Dzvinia Orlowsky’s latest collection of poetry, Silvertone, chronicles a family’s history with both tenderness and irony. These remarkable poems create a paradoxical sense of intimacy and distance, employing the perspective of the spying child who longs to be part of her parents’ intimacy with the knowledge of love that the adult speaker brings to the moment. In addition, in Part I the poet skillfully sets up themes and tropes that will reoccur throughout the collection. For example, the very first poem, “Smoke on the Water” introduces music as one of the leitmotifs that weave together the book’s four sections. The title poem, “Silvertone,” begins with the speaker as a child overhearing her father playing his Silvertone guitar and singing to her mother. Drawn by the sound of their conversation, the speaker creeps downstairs:
I was supposed to be asleep
and out of their way.
But I wanted to hear my father’s voice,
see my mother fall in love with him again
as he carefully plucked the strings
This scene is followed by one of adult disillusionment when the speaker, now grown, her parents gone, takes the guitar to be appraised and learns
It was not the guitar I imagined my father bartered
from gypsies and carried through harsh winters
with barely a shield to protect it,
the one he and my mother made love next to
for the first time, the guitar
propped on the bed next to them,
the large tear-shaped guard
and wooden bridges I thought I was born of
but a 1950’s Silvertone ordered from a Sears and Roebuck catalog. The ending of the poem captures the incongruity of the outcome as the speaker leaves with the guitar, now “so light I can barely carry it.” Over and over, Orlowsky manages to honor her family’s narrative while deflating her own sometimes overly romantic vision of their story.
The final poem in section I, “Roses in Their Hands” sacralizes the erotic and provides a bridge to poems in the next two sections of the collection. The mother wants to be cremated with “her stack of black and white photographs my father took of her leaning slightly forward as she opens the door of a shrine-sized refrigerator wearing only a baby doll nightie, her nipples cold and erect in the diffuse, almost holy light.” The role of religion and ritual in family life is threaded through poems in sections II and III with Orlowsky’s customary spare but intense imagery. In “Baptism” the speaker describes her infant self as having “ a few spiked threads of hair//the color of beeswax” and her mother as clutching a candle “as though it were a bowed and twisted/rose scraped of its thorn.” In “God’s Language,” “Each liturgical word/hung like a sun out on a branch.” Other poems explore the uneasy co-existence of acknowledging a painful ethnic heritage while adapting to contemporary U.S. culture. “What I Inherited” juxtaposes scenes of the political refugee’s “rehearsing for, or altogether avoiding disaster” with a gas station attendant’s suggestion for simplifying the poet’s first name:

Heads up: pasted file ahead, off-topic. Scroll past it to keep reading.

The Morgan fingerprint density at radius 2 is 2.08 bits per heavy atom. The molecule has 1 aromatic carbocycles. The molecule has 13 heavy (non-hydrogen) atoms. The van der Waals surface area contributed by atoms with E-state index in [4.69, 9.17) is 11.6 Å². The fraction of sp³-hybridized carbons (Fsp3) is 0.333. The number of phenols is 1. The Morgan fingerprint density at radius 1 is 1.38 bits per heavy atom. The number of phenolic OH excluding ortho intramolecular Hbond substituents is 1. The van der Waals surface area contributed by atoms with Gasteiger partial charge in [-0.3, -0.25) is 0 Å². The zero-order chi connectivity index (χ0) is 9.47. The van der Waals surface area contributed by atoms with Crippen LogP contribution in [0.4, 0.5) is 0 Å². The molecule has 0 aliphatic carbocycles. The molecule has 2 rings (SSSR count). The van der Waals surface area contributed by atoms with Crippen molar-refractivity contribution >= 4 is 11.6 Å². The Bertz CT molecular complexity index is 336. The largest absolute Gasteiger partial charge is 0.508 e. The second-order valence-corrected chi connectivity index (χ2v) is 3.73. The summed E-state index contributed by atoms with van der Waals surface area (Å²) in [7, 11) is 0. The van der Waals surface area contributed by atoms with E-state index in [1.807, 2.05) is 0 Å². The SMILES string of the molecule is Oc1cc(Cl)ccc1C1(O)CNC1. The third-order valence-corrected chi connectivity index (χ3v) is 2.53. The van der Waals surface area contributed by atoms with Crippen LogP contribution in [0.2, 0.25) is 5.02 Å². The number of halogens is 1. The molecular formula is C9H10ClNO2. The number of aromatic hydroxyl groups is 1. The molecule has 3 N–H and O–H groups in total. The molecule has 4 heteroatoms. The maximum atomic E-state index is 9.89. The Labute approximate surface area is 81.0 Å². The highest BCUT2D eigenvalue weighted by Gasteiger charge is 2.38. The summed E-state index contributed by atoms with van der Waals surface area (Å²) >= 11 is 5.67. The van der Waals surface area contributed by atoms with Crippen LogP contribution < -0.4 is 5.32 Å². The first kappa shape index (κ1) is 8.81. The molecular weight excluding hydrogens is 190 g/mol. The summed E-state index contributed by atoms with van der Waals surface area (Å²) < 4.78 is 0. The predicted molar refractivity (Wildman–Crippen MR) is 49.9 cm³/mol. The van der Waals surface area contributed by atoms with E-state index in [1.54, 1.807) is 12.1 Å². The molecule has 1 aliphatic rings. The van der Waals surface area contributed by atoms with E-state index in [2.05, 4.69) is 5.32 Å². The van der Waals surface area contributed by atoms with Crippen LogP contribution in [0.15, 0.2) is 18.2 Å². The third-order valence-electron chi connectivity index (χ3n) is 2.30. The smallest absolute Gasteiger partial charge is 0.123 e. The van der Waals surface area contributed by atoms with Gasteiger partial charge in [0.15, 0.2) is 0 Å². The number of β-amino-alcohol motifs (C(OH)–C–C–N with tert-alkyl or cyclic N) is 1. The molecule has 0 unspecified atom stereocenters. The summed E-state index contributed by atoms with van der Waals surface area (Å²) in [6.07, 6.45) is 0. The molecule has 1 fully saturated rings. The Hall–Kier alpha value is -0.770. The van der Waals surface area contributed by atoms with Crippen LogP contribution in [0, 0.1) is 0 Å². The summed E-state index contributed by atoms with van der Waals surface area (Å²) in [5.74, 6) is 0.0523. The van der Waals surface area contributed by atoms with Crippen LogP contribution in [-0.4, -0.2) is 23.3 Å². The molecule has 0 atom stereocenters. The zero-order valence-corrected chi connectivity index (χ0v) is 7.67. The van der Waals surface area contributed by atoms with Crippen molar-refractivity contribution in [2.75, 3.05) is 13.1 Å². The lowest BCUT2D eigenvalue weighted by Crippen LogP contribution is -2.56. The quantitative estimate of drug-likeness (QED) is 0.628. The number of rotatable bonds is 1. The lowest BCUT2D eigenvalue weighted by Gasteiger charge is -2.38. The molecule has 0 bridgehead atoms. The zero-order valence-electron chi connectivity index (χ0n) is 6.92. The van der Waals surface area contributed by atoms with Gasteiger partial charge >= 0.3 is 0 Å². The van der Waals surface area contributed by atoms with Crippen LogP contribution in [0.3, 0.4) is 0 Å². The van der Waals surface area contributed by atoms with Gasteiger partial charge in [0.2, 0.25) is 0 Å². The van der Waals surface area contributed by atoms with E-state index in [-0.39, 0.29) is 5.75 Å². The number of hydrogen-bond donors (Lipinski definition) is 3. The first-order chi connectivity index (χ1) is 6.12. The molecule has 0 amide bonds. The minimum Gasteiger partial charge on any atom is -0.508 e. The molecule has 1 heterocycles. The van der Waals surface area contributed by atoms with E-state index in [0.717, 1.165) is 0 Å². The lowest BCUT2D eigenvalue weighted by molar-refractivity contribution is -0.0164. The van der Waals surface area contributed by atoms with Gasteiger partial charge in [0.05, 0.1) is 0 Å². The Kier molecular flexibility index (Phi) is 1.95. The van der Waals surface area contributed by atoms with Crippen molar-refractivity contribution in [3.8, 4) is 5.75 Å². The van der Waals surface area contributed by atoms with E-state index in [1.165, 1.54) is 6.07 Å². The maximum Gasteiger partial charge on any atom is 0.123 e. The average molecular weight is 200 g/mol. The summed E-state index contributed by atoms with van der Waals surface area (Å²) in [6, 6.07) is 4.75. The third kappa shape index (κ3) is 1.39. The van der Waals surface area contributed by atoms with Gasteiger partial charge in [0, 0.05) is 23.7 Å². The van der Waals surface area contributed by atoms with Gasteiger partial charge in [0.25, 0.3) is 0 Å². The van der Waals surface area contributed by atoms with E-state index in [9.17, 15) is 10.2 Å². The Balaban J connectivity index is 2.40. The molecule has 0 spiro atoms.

Let me give you a little advice…keep it simple… friendly, American. He looked back at me appraisingly, and after a few seconds he nodded his head, saying, She looks like a Peggy. . . yea, Peggy.
Just in time for first grade, my father agreed, his eyes beaming at me from the rearview mirror as he pulled out of the station.
Despite her investment in her family’s history, the speaker must overcome her initial reluctance to fully understand the dangers her parents faced fleeing their homeland. Only then can she decipher the true messages of “Illegible Postcards: “Bone where we once misread stone, /fear rather than dear. //They dragged our neighbor outside, /not we met our new neighbor, shared bread.” As we move through the final section of the book, we see the speaker examine her own adult life with an honesty that can be expressed only through the most exact language and imagery. In “Size Zero,” as she considers the pants she no longer desires to fit into, she describers her former body as “a bluish flame/I perpetually gave birth to.”
“Still as I Was,” in the book’s final section, provides a counter-point to “Silvertone.” If Silvertone moved us gently from romance to reality, “Still as I Was” is a journey of recovery from an abusive relationship and from illness to a deep and mature love in which the mystery and sensuality of her parents’ relationship is now present in her own marriage:
Our mouth’s seal
to one another’s breath.
We’re done with spoken words.
onto the floor, answers
undress more slowly, stop,
unbuttoned at the waist.
Each poem in Silvertone, along with the collection itself, is artfully structured. Orlowsky’s imagery continually surprises and delights. She uses language so economical that her poems seem spare, understated, although they contain a wealth of detail. In Silvertone, Orlowsky’s fifth collection of poetry, we find a poet in full command of her craft, her voice, and her subject matter. Thus, this book rewards many re-readings. Read once to follow the thread of its implied narrative, a second time to observe its art, then read again and again for the mystery and wisdom its beauty reveals.
Reviewed by Kathleen Aguero